In a recent New York Times article titled “Sorry, We Don’t Take Obamacare”, Elisabeth Rosenthal highlighted some of the growing pains of the new system. In particular, insurance companies are learning to craft plans with narrow networks that restrict access a patient’s to physicians. However, there are other reasons why those who are covered though the ACA cannot see the doctor of their choice. Unfortunately, the reasons have less to do with the complexities of health insurance coverage, and more to do with ideology and spite.
One of the primary goals of the Affordable Care Act was to reduce the number of uninsured Americans, and by that measure the law is a great success. The uninsured rate hit a recent peak at the end of 2014, with 18% of the population lacking healthcare coverage. Today the uninsured rate has fallen to 9.1%. This achievement is still viewed negatively, or is disregarded entirely by many people who have not experiences the difficulties in obtaining healthcare coverage when it is not handed to you by your employer.
My Obamacare story goes like this: As a self-employed contractor since 2002, I was required to seek healthcare coverage for me and my family through the individual market. I started out paying roughly $1300 a month to cover myself, my spouse, and two small children. It was a significant but necessary expense. I selected a basic HMO plan covering only in-network care, and it was near the limit of what I could afford that met our needs as a family.
Each year I saw my premiums rise by fifteen, twenty percent, or more. When my monthly premium hit $2000 a month I could no longer keep up. I cut back to the cheapest HMO plan with the highest deductibles, coinsurance, the highest everything I could get. That lowered it back to about $1300, but my out-of-pocket expenses were now much higher.
The Affordable Care Act was a great relief for me. As soon as the site opened, I was able to find an HMO plan that was better than the first one I got in 2002, yet the monthly premium was less expensive, under $1300 a month. The rates actually went down for the next two years. It was wonderful.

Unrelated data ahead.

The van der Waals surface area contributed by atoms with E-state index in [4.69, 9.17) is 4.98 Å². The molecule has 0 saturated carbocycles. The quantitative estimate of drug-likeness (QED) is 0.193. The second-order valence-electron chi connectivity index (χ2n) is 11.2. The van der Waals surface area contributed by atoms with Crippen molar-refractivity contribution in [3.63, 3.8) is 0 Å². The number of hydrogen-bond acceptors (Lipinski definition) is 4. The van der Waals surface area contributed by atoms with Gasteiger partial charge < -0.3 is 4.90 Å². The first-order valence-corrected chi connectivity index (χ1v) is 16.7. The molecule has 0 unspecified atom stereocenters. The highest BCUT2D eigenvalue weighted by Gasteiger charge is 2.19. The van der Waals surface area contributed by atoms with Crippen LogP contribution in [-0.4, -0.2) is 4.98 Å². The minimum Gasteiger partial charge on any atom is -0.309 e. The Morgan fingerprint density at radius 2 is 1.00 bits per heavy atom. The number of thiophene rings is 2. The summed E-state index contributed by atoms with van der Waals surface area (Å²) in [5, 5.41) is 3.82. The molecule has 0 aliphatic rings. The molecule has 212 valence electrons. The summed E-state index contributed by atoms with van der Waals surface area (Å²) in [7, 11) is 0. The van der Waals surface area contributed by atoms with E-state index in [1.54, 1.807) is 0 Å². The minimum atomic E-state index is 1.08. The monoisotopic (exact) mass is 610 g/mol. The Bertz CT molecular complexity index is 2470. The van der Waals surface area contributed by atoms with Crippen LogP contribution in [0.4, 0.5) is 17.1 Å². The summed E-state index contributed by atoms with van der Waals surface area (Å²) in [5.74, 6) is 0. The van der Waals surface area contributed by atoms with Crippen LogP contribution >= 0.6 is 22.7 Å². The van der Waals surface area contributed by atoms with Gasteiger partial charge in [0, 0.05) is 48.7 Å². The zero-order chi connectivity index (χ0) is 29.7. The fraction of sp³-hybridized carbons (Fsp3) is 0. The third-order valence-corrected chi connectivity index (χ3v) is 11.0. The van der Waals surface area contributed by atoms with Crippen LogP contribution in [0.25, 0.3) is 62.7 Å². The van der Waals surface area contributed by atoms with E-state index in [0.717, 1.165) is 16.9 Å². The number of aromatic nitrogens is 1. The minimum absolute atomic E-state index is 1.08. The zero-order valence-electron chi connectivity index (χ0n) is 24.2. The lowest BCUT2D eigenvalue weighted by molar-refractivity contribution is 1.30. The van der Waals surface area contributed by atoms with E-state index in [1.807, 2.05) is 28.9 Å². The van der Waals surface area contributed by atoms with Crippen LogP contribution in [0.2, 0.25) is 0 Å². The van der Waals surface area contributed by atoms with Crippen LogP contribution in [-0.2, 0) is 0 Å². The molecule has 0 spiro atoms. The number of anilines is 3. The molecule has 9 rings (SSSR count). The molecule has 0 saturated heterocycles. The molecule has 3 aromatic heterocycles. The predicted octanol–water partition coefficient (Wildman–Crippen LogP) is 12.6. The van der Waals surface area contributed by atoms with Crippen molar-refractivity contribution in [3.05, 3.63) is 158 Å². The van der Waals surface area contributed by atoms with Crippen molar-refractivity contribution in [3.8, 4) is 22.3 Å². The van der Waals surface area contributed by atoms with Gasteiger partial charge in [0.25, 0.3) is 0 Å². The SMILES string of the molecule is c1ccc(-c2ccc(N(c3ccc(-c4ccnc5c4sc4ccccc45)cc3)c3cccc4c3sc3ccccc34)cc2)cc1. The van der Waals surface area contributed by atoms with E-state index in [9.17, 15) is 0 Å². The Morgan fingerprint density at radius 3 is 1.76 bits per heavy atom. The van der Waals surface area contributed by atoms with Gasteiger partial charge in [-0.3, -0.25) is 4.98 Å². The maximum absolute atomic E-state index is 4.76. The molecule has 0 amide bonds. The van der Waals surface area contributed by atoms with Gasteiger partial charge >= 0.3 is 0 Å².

In early 2015 I had a medical procedure performed by a specialist here in Sussex County. When it was done, the doctor asked that I return later in the year for a follow-up. About six months later, I called the office to schedule that treatment. I couldn’t believe what I was told.
The office administrator asked for my healthcare plan. I gave her my insurance provider’s name for the plan. She abruptly told me: “That’s an O-BAHHHHH-ma Care plan! We don’t take O-BAHHHHH-ma Care! The disdain in her voice was nauseating. I explained that my insurance plan had not changed since I saw the doctor earlier in the year, and that I was just following up on the doctor’s advice to come back for a second treatment. I had already been treated by that doctor under this plan. But each time I offered anything to this person, all I heard from the other end was “We don’t take O-BAHHHHH-ma Care!"
Eventually, I hung up and found a different doctor.
After my follow-up treatment, I told this story to the other physician. He shook his head, and explained that my original doctor is very active politically in the local physician association.
In other words, he suffers from Obama derangement syndrome.
I understand that politics has turned into a team sport; my team wins, and your team loses. I expect that from the average person on the street. I don’t expect it, and won’t tolerate it, from a physician when it comes to my health. Ideology and spite have no place in a doctor’s office.
[Written by an SCDC Contributor.]